• If this triggers a severe political reaction in Italy, it may cause a run on shares of Italy’s banks. This could trigger a run on Europe’s banking system and create a euro crisis similar to the one seen in 2010-2011.
  • The rejection of Renzi and his reforms means funding costs to Italy’s borrowers will likely widen substantially, further hurting increasingly leveraged borrowers and undermining ECB policy.
  • In keeping with our previously identified theme, politics will clearly remain a key investment consideration in the coming years. During that time, however, Italy will be domestically focused, and will therefore likely be unable to help push for the changes Europe needs in a post-Brexit world.

The constitutional reform referendum held in Italy on 4 December was an attempt to modernize the antiquated institutional framework of the Italian government and speed up its sluggish decision-making processes. Equally important, in asking for this vote, Prime Minister Matteo Renzi and his government had hoped to win the political support they needed to alter the balance of Italian politics in the future.

With the referendum’s “no” result now clear, Renzi has suffered a stinging defeat, and has said he will resign after failing at his attempts not only to make the existing legislative process quicker and more direct, but to consolidate power with his centre-left Democratic party.

After “no”, what happens next?

At this stage, we see four distinct possibilities:

  • After offering to resign, Renzi may still hope to get a new mandate from President Sergio Mattarella before trying to win a confidence vote in Parliament; this would enable him to continue to lead until the next scheduled election, which will take place in spring 2018.
  • This interim government – reminiscent of the Monti administration of 2011-2013 – could then try yet again to reform the electoral law. In the process, Renzi could be challenged through a no-confidence vote by several parties, including the Five Star Movement, Lega Nord and Forza Italia.
  • Italy has been in a similar predicament with an interim government many times since World War II: 64 administrations have been in office since 1945. If Renzi follows this path, political stability will remain as delicate as it is today, and Italy will be unable to offer any significant leadership to the European Union’s other problems. But if electoral reforms somehow gain traction, full elections would then be held in late 2017 or 2018.
  • On the other hand, if the president is unable to find a replacement who can win a confidence vote, then the Parliament will be dissolved and the president will call a new election in 2017. Although unlikely, this scenario would lead to full elections under the existing laws – and in the absence of any reforms, those elections would likely produce another weak government or coalition.

Ramifications for the markets

Barring a severe political backlash for Renzi's party, the markets have already discounted much of the nervousness and bad news that will almost certainly be triggered by Renzi’s defeat. Reforms were already behind schedule, the banking crisis seemed to be intractable because of the bond bail-in rules, and Italy was not conforming to its EU budget obligations to reduce the deficit.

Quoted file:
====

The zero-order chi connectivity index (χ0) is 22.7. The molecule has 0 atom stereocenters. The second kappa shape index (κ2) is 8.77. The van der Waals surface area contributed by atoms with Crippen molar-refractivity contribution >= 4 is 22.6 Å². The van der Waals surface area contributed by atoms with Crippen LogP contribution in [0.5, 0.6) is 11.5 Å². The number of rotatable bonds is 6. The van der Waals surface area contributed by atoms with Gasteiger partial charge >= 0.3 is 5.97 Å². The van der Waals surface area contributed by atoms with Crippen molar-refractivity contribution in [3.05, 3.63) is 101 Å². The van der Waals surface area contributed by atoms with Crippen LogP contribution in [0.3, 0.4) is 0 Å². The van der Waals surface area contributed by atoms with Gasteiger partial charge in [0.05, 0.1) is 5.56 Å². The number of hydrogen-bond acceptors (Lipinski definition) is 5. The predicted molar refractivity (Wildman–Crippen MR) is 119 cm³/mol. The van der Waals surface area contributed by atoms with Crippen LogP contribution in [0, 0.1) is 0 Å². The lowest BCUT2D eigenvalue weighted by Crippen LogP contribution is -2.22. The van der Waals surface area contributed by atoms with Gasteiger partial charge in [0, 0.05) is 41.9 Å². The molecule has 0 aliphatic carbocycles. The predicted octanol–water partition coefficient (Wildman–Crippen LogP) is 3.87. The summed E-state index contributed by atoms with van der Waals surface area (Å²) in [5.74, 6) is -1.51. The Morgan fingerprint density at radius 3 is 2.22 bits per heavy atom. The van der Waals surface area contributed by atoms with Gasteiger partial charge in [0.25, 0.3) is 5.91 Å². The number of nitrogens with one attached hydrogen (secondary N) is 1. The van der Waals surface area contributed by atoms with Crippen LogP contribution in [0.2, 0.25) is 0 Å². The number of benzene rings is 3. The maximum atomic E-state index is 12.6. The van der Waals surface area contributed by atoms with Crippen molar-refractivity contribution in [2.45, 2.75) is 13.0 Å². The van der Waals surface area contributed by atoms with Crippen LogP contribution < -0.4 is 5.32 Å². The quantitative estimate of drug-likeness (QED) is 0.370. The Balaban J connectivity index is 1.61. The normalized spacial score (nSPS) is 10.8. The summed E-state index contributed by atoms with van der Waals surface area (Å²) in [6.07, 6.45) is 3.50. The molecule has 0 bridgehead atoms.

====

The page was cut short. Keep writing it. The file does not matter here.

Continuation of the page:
While the defeat to the status quo will be seen as a continuation of the political trend that started with Brexit and continued with Donald Trump winning the US presidency, it may also give Italy time to consider its future during an otherwise volatile political year. Populist nationalism is on the rise in Europe – especially in Austria, which also went to the polls on 4 December – and major elections loom in Holland, France and Germany.

All eyes on early elections

With the “no” campaign now victorious, the next big question is whether early elections will be triggered – something that Renzi’s party had said they favoured if they were to lose. This could have a range of negative implications that certainly bear watching, including further delays in the quest to reform Italy’s government, more political chaos at a time when the economy remains delicate, a reduction in investor confidence and questions about the sustainability of Italy’s public debt.

At the same time, this “no” vote won’t necessarily trigger early elections, but if they are held, the Five Star Movement that is breathing down the neck of the governing central-left democratic party could come to power.

  • The Five Star Movement are a populist, anti-establishment party with no governing experience. They have a limited political program and rely on polling its registered members online on a case-by-case basis.
  • If there is an early election, it will likely happen in the latter part of 2017, but it is too early to speculate on whether the populist parties would win – especially considering the other elections that would be held first in the Netherlands and France.